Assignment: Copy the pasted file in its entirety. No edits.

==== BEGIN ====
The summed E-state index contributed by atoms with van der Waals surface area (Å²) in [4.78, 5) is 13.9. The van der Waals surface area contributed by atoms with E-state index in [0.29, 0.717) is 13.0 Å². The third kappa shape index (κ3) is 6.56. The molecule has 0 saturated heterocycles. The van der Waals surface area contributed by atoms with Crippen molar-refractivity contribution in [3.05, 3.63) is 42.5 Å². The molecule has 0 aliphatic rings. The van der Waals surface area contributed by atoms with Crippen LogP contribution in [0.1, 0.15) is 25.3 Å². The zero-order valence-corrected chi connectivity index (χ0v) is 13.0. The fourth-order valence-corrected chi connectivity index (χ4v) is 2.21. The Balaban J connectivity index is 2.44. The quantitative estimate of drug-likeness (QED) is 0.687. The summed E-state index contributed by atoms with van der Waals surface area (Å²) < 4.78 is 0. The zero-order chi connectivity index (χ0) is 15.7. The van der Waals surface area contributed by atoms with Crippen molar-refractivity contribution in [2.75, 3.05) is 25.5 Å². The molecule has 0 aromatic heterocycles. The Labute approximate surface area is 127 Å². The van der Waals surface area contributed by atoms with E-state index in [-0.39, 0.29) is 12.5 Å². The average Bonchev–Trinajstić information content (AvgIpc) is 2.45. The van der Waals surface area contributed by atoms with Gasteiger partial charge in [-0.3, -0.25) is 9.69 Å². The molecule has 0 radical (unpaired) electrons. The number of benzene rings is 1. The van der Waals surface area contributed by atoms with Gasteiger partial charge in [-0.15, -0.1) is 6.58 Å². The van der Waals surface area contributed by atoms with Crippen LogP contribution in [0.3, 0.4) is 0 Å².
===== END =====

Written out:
The summed E-state index contributed by atoms with van der Waals surface area (Å²) in [4.78, 5) is 13.9. The van der Waals surface area contributed by atoms with E-state index in [0.29, 0.717) is 13.0 Å². The third kappa shape index (κ3) is 6.56. The molecule has 0 saturated heterocycles. The van der Waals surface area contributed by atoms with Crippen molar-refractivity contribution in [3.05, 3.63) is 42.5 Å². The molecule has 0 aliphatic rings. The van der Waals surface area contributed by atoms with Crippen LogP contribution in [0.1, 0.15) is 25.3 Å². The zero-order valence-corrected chi connectivity index (χ0v) is 13.0. The fourth-order valence-corrected chi connectivity index (χ4v) is 2.21. The Balaban J connectivity index is 2.44. The quantitative estimate of drug-likeness (QED) is 0.687. The summed E-state index contributed by atoms with van der Waals surface area (Å²) < 4.78 is 0. The zero-order chi connectivity index (χ0) is 15.7. The van der Waals surface area contributed by atoms with Crippen molar-refractivity contribution in [2.75, 3.05) is 25.5 Å². The molecule has 0 aromatic heterocycles. The Labute approximate surface area is 127 Å². The van der Waals surface area contributed by atoms with E-state index in [-0.39, 0.29) is 12.5 Å². The average Bonchev–Trinajstić information content (AvgIpc) is 2.45. The van der Waals surface area contributed by atoms with Gasteiger partial charge in [-0.3, -0.25) is 9.69 Å². The molecule has 0 radical (unpaired) electrons. The number of benzene rings is 1. The van der Waals surface area contributed by atoms with Gasteiger partial charge in [-0.15, -0.1) is 6.58 Å². The van der Waals surface area contributed by atoms with Crippen LogP contribution in [0.3, 0.4) is 0 Å².